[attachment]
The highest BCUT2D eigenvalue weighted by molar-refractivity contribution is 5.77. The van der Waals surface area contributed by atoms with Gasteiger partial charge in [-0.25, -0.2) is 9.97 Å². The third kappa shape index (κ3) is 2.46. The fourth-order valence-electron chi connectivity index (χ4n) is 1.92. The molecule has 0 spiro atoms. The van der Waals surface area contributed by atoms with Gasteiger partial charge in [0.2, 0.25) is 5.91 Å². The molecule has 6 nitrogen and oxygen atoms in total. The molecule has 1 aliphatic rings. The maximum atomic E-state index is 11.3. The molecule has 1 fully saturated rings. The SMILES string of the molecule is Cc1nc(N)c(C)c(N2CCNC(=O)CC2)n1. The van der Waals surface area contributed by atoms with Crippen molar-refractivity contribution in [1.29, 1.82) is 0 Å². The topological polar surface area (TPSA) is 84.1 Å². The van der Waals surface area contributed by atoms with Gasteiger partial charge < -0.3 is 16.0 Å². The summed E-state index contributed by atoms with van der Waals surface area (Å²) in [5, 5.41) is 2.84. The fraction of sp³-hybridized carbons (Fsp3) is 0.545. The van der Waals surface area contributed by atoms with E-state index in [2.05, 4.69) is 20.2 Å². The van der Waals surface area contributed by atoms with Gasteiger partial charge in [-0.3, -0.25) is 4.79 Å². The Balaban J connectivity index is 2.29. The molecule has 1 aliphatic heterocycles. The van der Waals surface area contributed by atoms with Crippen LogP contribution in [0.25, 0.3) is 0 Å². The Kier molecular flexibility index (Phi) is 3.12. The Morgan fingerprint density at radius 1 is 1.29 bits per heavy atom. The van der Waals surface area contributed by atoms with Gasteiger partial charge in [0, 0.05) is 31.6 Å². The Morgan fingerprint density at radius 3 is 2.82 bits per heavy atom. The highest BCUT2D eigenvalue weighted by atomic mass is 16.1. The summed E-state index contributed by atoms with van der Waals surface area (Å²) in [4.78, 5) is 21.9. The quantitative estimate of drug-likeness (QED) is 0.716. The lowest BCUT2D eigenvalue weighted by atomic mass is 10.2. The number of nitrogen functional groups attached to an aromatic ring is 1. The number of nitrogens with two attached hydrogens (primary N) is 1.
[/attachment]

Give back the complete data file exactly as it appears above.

The highest BCUT2D eigenvalue weighted by molar-refractivity contribution is 5.77. The van der Waals surface area contributed by atoms with Gasteiger partial charge in [-0.25, -0.2) is 9.97 Å². The third kappa shape index (κ3) is 2.46. The fourth-order valence-electron chi connectivity index (χ4n) is 1.92. The molecule has 0 spiro atoms. The van der Waals surface area contributed by atoms with Gasteiger partial charge in [0.2, 0.25) is 5.91 Å². The molecule has 6 nitrogen and oxygen atoms in total. The molecule has 1 aliphatic rings. The maximum atomic E-state index is 11.3. The molecule has 1 fully saturated rings. The SMILES string of the molecule is Cc1nc(N)c(C)c(N2CCNC(=O)CC2)n1. The van der Waals surface area contributed by atoms with Crippen molar-refractivity contribution in [1.29, 1.82) is 0 Å². The topological polar surface area (TPSA) is 84.1 Å². The van der Waals surface area contributed by atoms with Gasteiger partial charge < -0.3 is 16.0 Å². The summed E-state index contributed by atoms with van der Waals surface area (Å²) in [5, 5.41) is 2.84. The fraction of sp³-hybridized carbons (Fsp3) is 0.545. The van der Waals surface area contributed by atoms with E-state index in [2.05, 4.69) is 20.2 Å². The van der Waals surface area contributed by atoms with Gasteiger partial charge in [-0.3, -0.25) is 4.79 Å². The Balaban J connectivity index is 2.29. The molecule has 1 aliphatic heterocycles. The van der Waals surface area contributed by atoms with Crippen LogP contribution in [0.25, 0.3) is 0 Å². The Kier molecular flexibility index (Phi) is 3.12. The Morgan fingerprint density at radius 1 is 1.29 bits per heavy atom. The van der Waals surface area contributed by atoms with Gasteiger partial charge in [0, 0.05) is 31.6 Å². The Morgan fingerprint density at radius 3 is 2.82 bits per heavy atom. The highest BCUT2D eigenvalue weighted by atomic mass is 16.1. The summed E-state index contributed by atoms with van der Waals surface area (Å²) in [4.78, 5) is 21.9. The quantitative estimate of drug-likeness (QED) is 0.716. The lowest BCUT2D eigenvalue weighted by atomic mass is 10.2. The number of nitrogen functional groups attached to an aromatic ring is 1. The number of nitrogens with two attached hydrogens (primary N) is 1.